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The master of the senses

Lukas Spada has been monitoring the quality of Speck Alto Adige PGI for over 20 years. The most important tools of his trade? A horse bone and an ultra-sensitive nose.

He uses the sharpened bone, which looks a bit like a giant needle, to bore a hole in the ham. Working carefully, he draws it out again, sniffs it with his eyes closed and confirms with a slight nod of the head: this Speck Alto Adige meets the highest standards.

The horse bone, known as a “ham needle”, enjoys a venerable tradition in the butcher’s trade. “No instrument, regardless of how high-tech it is, can replace this natural tool,” says the food inspector. Because the bone is porous, it absorbs aromas in a matter of seconds and releases them just as quickly, allowing any number of Speck hams to be tested without generating conflicting smells.

Indebted to tradition

Lukas Spada works for the independent Italian quality control institute IFCQ (Istituto Friulano Controllo Qualità), which tests the quality of Speck Alto Adige PGI. “PGI” stands for “Protected Geographical Indication”, a European seal of quality reserved for products that are made in a certain region using a traditional method. In order to preserve the unique Speck Alto Adige, a handful of producers formulated strict criteria for their South Tyrolean smoked ham and obtained the PGI seal of quality for it in 1996. Lukas Spada is one of the inspectors who monitor compliance with these criteria: only if a product meets the specifications in terms of maturing time, lean/fat ratio and salt content will the producer be allowed to brand their ham with the “Alto Adige” mark.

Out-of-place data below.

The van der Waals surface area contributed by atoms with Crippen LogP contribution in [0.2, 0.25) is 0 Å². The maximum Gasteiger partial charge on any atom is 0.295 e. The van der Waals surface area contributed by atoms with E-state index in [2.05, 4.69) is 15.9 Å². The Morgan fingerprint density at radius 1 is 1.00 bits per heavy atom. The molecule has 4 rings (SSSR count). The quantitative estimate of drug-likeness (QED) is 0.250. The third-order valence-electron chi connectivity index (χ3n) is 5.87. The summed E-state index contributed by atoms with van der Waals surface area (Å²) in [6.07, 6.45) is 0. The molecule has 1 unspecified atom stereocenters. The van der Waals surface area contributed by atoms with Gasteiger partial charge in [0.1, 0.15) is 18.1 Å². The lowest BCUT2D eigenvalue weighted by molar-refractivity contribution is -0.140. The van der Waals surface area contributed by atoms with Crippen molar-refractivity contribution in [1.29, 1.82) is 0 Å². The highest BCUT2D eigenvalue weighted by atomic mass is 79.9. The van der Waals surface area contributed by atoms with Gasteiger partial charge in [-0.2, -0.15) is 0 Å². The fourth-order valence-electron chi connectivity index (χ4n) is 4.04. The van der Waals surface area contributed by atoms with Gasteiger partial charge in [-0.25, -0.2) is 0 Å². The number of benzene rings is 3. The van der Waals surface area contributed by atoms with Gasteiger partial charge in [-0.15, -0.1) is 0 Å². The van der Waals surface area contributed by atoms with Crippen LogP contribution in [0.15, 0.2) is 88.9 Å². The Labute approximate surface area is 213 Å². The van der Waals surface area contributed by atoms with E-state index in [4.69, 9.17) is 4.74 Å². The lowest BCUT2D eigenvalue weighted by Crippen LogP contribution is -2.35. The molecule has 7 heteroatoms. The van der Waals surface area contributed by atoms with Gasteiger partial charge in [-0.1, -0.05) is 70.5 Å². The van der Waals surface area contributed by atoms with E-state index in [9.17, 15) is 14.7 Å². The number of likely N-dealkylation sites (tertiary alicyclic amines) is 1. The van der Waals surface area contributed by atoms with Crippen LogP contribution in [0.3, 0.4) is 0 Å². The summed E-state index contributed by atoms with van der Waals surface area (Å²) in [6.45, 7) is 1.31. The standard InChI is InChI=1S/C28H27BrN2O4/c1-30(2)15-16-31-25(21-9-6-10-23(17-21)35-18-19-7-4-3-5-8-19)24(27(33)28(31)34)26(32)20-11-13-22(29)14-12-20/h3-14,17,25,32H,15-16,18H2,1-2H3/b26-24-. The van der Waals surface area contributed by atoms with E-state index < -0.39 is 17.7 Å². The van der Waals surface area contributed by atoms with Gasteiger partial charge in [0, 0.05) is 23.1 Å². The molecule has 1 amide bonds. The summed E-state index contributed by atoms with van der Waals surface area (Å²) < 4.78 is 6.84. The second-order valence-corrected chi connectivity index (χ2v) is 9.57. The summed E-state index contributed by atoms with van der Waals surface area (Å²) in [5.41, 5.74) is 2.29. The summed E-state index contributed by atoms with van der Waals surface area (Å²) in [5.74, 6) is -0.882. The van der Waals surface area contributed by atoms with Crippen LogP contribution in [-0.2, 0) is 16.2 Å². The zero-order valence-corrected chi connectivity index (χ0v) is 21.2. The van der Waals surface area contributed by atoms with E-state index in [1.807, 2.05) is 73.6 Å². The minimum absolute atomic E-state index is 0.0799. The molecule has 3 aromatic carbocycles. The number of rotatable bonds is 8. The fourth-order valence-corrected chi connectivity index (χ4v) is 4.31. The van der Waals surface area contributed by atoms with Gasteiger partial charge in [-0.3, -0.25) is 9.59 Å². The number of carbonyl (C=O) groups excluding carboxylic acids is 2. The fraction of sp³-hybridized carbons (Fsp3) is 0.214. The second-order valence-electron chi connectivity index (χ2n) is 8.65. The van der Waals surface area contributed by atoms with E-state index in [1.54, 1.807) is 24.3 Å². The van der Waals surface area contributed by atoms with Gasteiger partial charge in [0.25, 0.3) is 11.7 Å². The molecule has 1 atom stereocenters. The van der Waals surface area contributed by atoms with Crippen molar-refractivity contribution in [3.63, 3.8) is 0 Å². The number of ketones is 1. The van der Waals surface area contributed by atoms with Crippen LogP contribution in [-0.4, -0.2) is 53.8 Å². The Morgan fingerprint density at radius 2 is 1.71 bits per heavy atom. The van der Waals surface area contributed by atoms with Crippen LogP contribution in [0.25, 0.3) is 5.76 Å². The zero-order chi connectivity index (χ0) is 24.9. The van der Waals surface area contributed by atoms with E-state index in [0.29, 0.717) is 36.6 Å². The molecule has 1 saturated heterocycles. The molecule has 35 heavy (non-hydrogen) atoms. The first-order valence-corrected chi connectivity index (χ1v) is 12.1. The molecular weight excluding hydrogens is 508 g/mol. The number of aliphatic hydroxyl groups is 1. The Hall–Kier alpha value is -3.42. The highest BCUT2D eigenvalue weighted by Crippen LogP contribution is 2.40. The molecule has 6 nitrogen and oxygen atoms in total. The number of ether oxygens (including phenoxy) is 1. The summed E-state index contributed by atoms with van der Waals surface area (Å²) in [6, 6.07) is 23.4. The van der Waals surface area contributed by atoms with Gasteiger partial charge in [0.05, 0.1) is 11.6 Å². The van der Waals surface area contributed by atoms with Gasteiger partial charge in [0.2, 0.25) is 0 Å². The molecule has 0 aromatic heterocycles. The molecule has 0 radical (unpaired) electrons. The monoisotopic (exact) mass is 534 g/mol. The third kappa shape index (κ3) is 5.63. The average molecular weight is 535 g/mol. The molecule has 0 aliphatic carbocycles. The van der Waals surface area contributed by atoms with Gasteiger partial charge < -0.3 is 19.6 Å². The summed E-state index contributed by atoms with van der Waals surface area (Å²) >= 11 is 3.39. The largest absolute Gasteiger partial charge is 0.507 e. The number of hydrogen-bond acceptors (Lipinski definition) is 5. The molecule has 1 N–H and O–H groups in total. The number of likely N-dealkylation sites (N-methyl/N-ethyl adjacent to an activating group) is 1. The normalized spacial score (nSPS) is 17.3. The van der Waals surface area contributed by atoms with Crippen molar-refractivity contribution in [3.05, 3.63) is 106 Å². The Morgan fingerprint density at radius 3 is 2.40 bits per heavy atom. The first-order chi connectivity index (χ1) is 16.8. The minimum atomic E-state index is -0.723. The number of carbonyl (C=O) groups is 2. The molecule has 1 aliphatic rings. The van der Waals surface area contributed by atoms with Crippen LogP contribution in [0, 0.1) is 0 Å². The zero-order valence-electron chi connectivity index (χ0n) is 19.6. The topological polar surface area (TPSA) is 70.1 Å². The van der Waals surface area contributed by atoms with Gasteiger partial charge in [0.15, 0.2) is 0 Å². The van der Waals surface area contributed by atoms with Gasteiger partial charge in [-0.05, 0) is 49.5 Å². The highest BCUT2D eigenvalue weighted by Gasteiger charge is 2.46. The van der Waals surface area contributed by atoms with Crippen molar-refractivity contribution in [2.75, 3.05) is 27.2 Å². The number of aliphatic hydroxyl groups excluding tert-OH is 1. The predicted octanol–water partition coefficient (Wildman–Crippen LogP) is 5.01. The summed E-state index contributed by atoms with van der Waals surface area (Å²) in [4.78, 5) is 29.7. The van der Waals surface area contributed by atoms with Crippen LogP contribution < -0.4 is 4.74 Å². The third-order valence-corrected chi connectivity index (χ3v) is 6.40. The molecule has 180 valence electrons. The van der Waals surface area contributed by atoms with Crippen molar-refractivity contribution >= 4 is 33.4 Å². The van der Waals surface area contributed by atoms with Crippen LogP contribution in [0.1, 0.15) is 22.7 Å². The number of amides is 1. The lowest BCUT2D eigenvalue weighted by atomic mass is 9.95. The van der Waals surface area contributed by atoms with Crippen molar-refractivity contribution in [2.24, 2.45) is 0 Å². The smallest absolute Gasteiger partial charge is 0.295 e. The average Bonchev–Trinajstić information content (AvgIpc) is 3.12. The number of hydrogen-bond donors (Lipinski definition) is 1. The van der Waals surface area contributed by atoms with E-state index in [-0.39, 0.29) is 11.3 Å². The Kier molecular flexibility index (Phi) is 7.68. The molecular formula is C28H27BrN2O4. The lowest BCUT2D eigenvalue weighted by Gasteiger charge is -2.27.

Looking, smelling, feeling, tasting

There are now 28 producers in South Tyrol following the PGI requirements. Lukas Spada turns up unannounced on their premises several times a month. In the incoming goods area, he measures the temperature of the raw pork legs. He scrutinises all the work steps, right the way through to labelling. He also takes samples for the lab in order to make sure, for example, that excessive salt is not being used for curing and the products are free from artificial herbs and spices. But it is actually his five senses, which he can rely on totally, that tell him the most: “I look, smell, feel, taste…” And the fifth sense? “…is probably my experience.”

A natural process

It takes 22 to 24 weeks on average for a leg of pork to mature into a piece of Speck Alto Adige PGI. Made just like it used to be in a farmhouse cellar, the process draws heavily on its traditional conditions. The smoke in the smokehouse is made using chips of low-resin beechwood, while fresh air from outside takes care of the drying. Although the finished Speck Alto Adige ham weighs less than a third of the original pork leg, it packs a real aromatic punch and is amongst the tastiest but also the longest-lasting specialities to come out of South Tyrol.

Pleasure with care

What’s the best way to store Speck Alto Adige?

If you don’t have a cellar, you can keep it in the fridge in a damp tea towel. If you bought it vacuum-packed, you should let it breathe for at least an hour at room temperature after opening before you eat it.

What’s your favourite accompaniment to some Speck Alto Adige?

A hunk of South Tyrolean mountain cheese and a slice of traditional Vinschger Paarl bread.


Text: Edith Runer

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